Healthy Body

Which Probiotic Is Right for You? These Are the Exact Bacteria Strains to Look For

Emily Laurence

Photo: Twenty20

Probiotics are one of the most commonly bought supplements, and it's easy to see why: The microbiome affects so many aspects of our health—even things you might not expect, like vaginal health and immunity. What's tricky is that there isn't a one-size-fits-all brand or formula for every scenario and every person.

“The technical definition of a probiotic is a live microorganism that, when administered in adequate amounts, confers a health benefit on the host,” says Andrea Nazarenko, PhD, a research psychologist and the international best-selling author of the book, When Food Hurts.  However, the best probiotic cocktail for you depends on what good bacteria your body specifically needs more of. While you can go the gut-testing route for a super nitty-gritty rec, you could also start by turning to your body for clues. Do you have a lot of digestive problems? Are you getting sick a lot? Have you been feeling depressed?

Thryve Inside CEO Richard Lin has devoted his professional life to learning more about the microbiome's ins and outs. His company creates personalized probiotic plans, and through his research and others, he's come to recognize some strong patterns in how different bacteria strains serve different, specific purposes.

"Often, people just look for a probiotic that [advertises] the most bacteria strains and CFUs, which is the number of bacteria per serving, but a lot doesn't always mean better," he says. He says that learning how to look for specific strains that will benefit your body is more important.

Because a lot of the names can look like someone forgot to take the "lorem ipsum" placeholder copy off the label, consider this your handy-dandy cheat sheet to pull up while you're shopping. Outlined here are the main pros and cons of probiotics, per expert insight.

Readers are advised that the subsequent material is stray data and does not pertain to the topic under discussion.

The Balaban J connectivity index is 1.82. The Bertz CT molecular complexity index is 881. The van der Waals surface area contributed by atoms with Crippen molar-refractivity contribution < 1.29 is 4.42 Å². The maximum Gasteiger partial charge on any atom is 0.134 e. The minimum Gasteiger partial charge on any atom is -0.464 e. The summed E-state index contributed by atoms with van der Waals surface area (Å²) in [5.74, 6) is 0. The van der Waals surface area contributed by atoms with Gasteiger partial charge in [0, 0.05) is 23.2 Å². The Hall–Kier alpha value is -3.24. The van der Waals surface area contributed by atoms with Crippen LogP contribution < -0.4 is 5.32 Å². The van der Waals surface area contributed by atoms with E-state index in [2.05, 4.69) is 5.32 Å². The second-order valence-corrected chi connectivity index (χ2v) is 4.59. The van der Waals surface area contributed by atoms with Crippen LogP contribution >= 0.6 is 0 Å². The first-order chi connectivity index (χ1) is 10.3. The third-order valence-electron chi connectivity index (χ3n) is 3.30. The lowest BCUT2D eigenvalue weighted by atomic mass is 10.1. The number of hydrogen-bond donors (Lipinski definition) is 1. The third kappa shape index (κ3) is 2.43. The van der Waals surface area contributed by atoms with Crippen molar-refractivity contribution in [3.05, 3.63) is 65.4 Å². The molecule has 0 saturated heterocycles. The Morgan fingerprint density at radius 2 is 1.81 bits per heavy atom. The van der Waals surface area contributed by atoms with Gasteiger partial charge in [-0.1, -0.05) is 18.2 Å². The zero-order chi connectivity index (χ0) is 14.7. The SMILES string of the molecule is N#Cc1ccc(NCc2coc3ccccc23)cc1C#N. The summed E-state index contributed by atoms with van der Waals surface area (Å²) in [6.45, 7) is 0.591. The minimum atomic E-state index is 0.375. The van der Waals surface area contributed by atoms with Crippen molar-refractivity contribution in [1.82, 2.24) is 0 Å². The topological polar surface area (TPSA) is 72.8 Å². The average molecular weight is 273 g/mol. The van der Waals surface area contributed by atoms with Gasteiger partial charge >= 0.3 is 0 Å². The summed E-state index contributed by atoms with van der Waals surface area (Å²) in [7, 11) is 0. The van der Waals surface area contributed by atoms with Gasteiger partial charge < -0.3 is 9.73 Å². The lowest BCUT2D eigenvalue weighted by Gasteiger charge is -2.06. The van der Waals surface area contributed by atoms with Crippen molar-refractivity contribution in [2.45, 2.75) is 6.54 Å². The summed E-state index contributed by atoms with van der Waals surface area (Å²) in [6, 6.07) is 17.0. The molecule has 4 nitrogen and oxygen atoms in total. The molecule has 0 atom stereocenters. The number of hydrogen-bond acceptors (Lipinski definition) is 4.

Probiotic benefits

1. For Constipation, diarrhea, and IBS

"The first thing people need to be aware of is the difference between the species of a bacteria and strains of a bacteria," Lin says. "A species is the upper level of a specific type of bacteria." Pro tip: The species is written before the strain, which is usually indicated by a letter-number combo.

Digestive issues are the major reason so many people turn to probiotics. According to clinical trials and medical research, Lin says lactobacillus plantarum and bifidobacterium lactic fermentum are great species to keep an eye out for if GI problems are why you're reaching for a supplement.

2.  For immunity

If you have bad allergies or tend to get sick a lot, you can biohack your body by upping the count of specific bacteria strains that will help protect you from whatever bug is flying around the office in any given week: Lactobacillus rhamnosus GGlactobacillus acidophilus L-92bifidobacterium longum BB536, and lactobacillus paracasei LP-33 are all strains Dr. Christina Tsai, PhD, Thryve Inside's head of research and development, recommends.

"How they help is by reducing the levels of antibodies—which can cause an allergic reaction or sickness—and strengthening your [disease-fighting] T-cells," Lin explains. On the species level, he says to look for bifidobacterium lactic fermentum, recommended above for digestive health. It pulls double duty, keeping your immune system strong, too.